Is the 4% (or 3%) rule to prevent any loss of capital or does it assume running capital down to 0 within a certain time period? So if I wanted to create Downton style generational wealth, would 4/3% allow me to pass all my capital down? Or would I have to spend less? And if I want to leave exactly £0 (or maybe negative) wealth at death, could I spend a higher percentage?

  • 59 theFIREstarter September 10, 2016, 8:45 am

    The key point for me here is the line “a country estate is something I’d hate”. I think too much wealth would just become a burden as you’d worry about where to spend it or who to give it away to. Or be tempted to buy too big a house or widgets that become the bane of your life with upkeep and so forth. I’d also like to keep earning a bit of money throughout my life and actually do it not literally just for fun (I.e. I feel like it is useful money) so having a million quid in the bank doesn’t really seem worth working all that time / hard for.

    On the other hand if there are any wealthy social scientists out there who want to run an experiment to see if my views would change once I’d tasted millionaire status I’m willing to be the lab rat 😉

  • 60 W Neil September 12, 2016, 9:05 am


    The original 4% rule was the result of work by Bengen (1994). It was based on 50% equities 50% bonds over a 30 year period.

    Higher SWRs can be achieved with more optimum allocations. The most sustainable withdrawal rates are achieved with equity allocations from 50% (but no lower) to around 75%. Higher equity allocations can achieve better returns with little long-term increased downside risk.

    Bengen later (1997) suggested that a 30% allocation to small caps on a 60% equity portfolio increases SWR 0.2%.

    To answer your question (partially) Bengen again (busy man!) (2006) found that decreasing the SWR 0.2% leaves initial principle intact (worst case).

    However it is important to understand the real significance of the 4% rule. The point which is often overlooked is that the 4% SWR meant that in every possible scenario – significantly this means all the worst market data and worst sequence of returns and worst combinations of low returns and high inflation during every 30 year period run through the number crunching – even if you had started withdrawing at the worst moment in investing history, your portfolio would have survived the 30 year period with, worst case, nothing left on the final day. However, in every other scenario, at the end of the period the portfolio would have cash left over, and in most cases double the original capital (inflation adjusted). In short, using the 4% rule meant that everyone who does not experience a terrible sequence of returns will leave a lot unspent.

    A quick analogy courtesy of Michael Kitces. In engineering the results of a Monte Carlo analysis must be incredibly accurate as failure cannot be fixed after the fact. For example, an engineering MC analysis giving a 98% probability of success and a 2% chance that a bridge could collapse would be unacceptable. So the bridge is constructed under MC simulations where the risk of failure as close to 0.00% as possible. But in the case of forecasting a SWR, a 98% MC success does not mean you run out of money 1 time in 50 lifetimes; it means there is a roughly 1 in 50 chance of running out of money if at some point you see the rocks ahead and do nothing to alter your direction.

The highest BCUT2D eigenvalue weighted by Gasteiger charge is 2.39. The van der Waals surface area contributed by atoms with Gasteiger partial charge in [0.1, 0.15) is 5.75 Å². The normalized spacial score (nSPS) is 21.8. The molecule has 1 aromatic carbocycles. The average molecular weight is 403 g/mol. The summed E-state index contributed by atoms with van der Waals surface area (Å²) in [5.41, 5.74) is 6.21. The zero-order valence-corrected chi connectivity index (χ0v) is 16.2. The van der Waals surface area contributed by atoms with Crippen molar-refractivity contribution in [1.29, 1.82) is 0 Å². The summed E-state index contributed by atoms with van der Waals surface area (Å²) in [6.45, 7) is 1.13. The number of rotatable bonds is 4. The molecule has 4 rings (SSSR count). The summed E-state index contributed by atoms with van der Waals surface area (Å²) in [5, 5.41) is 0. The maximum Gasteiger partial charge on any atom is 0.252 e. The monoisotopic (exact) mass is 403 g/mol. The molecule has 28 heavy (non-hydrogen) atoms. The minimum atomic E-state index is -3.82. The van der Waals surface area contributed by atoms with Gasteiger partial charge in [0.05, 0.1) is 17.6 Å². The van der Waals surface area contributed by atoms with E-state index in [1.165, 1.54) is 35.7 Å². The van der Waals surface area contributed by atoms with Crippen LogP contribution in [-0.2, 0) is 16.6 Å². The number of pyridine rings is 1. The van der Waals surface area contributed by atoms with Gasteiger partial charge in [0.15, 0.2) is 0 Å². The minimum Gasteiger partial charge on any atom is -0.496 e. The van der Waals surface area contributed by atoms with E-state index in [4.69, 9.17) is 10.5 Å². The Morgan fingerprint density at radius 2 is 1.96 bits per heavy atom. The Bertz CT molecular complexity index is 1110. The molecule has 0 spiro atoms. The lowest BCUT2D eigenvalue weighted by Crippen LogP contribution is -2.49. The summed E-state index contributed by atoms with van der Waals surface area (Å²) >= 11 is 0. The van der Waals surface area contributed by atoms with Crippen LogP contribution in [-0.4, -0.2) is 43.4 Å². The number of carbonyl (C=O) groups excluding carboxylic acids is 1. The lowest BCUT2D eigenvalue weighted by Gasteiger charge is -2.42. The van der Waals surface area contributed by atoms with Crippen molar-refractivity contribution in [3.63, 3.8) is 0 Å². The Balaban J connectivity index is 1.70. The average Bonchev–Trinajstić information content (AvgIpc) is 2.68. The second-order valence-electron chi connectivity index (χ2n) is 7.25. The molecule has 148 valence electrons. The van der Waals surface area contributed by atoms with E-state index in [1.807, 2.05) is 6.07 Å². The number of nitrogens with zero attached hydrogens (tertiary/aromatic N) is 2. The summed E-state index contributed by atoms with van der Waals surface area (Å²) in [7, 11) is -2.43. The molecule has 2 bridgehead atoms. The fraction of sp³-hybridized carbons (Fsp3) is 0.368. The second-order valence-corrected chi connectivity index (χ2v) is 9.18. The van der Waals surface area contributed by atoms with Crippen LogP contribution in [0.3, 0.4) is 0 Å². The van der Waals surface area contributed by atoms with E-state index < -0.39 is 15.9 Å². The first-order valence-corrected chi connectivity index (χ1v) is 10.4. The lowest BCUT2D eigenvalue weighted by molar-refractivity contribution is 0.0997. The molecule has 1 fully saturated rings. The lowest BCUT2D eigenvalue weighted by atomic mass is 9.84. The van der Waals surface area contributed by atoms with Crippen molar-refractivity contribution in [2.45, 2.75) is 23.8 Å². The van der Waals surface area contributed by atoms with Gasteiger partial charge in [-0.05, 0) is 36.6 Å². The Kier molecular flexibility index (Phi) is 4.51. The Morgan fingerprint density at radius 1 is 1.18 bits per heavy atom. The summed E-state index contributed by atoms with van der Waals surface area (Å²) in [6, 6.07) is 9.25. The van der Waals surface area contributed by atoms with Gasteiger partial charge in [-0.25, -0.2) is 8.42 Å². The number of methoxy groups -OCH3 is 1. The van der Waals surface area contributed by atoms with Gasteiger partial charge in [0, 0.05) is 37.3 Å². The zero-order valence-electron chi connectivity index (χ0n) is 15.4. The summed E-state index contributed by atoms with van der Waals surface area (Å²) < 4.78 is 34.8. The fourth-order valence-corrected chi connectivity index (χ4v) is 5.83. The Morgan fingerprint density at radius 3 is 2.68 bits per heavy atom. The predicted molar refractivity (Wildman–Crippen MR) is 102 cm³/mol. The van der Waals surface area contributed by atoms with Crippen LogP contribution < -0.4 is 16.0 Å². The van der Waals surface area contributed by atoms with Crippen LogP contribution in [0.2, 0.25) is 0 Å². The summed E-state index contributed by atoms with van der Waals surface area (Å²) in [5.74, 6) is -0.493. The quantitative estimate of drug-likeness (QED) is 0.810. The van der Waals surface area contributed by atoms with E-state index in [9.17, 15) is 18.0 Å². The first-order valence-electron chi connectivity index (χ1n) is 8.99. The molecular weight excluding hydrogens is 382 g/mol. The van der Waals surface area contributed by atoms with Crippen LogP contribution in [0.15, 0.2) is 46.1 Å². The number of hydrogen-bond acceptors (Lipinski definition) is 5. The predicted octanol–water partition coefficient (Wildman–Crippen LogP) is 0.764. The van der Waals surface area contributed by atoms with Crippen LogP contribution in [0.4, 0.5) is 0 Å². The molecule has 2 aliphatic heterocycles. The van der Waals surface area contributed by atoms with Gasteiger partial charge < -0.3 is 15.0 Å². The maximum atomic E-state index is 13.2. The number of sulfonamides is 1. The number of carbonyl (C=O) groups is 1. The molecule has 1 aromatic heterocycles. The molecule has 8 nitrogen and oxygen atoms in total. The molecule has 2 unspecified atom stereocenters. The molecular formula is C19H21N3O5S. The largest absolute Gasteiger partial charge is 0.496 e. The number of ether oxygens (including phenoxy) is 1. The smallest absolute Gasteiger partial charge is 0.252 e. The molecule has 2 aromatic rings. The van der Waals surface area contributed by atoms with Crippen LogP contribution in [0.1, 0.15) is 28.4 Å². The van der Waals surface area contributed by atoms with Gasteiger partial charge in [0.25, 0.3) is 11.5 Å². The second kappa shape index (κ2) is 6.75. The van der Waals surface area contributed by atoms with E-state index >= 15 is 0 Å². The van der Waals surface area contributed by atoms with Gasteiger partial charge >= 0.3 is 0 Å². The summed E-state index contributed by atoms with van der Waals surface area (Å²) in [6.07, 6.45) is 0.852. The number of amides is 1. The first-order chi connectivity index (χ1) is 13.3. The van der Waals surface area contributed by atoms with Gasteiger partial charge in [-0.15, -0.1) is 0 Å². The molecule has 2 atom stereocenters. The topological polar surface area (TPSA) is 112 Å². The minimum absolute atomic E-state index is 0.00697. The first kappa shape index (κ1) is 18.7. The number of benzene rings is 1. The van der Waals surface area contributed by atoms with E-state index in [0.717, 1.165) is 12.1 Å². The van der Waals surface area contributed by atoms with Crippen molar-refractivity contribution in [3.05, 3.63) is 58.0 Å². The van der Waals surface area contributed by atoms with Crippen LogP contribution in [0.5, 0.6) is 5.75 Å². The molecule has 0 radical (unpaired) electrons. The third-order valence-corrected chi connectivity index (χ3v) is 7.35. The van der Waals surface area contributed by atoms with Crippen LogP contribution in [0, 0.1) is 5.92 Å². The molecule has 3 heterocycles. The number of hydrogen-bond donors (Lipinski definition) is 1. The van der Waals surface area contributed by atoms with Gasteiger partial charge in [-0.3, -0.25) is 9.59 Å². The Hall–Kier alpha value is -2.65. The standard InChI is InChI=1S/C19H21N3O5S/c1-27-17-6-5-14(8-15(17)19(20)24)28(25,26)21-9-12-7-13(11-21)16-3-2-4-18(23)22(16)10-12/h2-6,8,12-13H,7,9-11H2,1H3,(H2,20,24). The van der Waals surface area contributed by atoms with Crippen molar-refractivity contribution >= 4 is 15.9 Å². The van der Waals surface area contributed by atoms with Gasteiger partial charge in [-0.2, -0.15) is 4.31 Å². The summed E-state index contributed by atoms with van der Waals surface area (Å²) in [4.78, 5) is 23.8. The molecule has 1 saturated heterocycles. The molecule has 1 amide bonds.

You do not relinquish control of your portfolio or your spending on day one and leave the rest to chance thereafter. A portfolio does not fail on the day an unprecedented 10 Standard Deviation annual global market decline occurs. The 2% is not the odds of absolute failure; it’s the odds of needing to make an adjustment.

    So if you want to leave money unspent, the odds are almost certain that you will, and if at any point it looks like it may not be the vast sums you imagined leaving unspent, then an adjustment can get you back on course.

    I hope this helps.

  • 61 Massive September 13, 2016, 2:23 am

    @ W Neil

    Brilliant post. Super clear.

    Thanks for posting.


  • 62 SemiPassive September 13, 2016, 9:29 am

    Really surprised nobody has mentioned Thomas Stanley’s The Millionaire Next Door which explores the myth vs the reality of how the average millionaire lives.
    Often the average millionaire next door will drive a 5 or 10 year old car, vs the ‘millionaire wannabe’ next door who leases a new Range Rover Sport on something akin to a second mortgage.

    The ability to have enough FU money to sack your sucky employer or clients has to be worth at least 10 Range Rover Sports.

  • 63 Richard September 14, 2016, 7:48 am

    Yes,thanks W Neil, very interesting post!

  • 64 The Accumulator September 18, 2016, 11:54 am

    @ W Neil, could you link to the Pfau paper where he concludes that 4 – 4.5% is reasonable for a globally diversified portfolio?

    I’ve read a few studies where he concludes that 4% carries a high-possibility of failure across international markets because very few have enjoyed investment returns as consistently good as the US:



    @ Richard – the 4% rule is the maximum safe withdrawal rate (inflation adjusted) that a US retiree could sustain over a 30-year retirement under the conditions modelled by Bengen. A smidge over 4% and the set of US retirees entering retirement on the eve of the worst run of results would have entirely run out of money before the 30-years were up i.e. they used all their capital. From memory, that was approx 1969, then their portfolios were ravaged by 1970s inflation and losses for bonds and stocks. By the time, the 1980s turned up to save the day, they’d already spent down too much of their portfolio to recover.

    But most US retirees – the ones who enjoyed a better historical sequence of returns – would have had plenty of money once their 30 years are up.

    Caveats include:

    The studies mostly use US investment returns since 1926. Many other developed world countries couldn’t match these returns – generally as a result of World Wars. Morningstar concluded that 3% was a safer bet for UK retirees in current economic circumstances: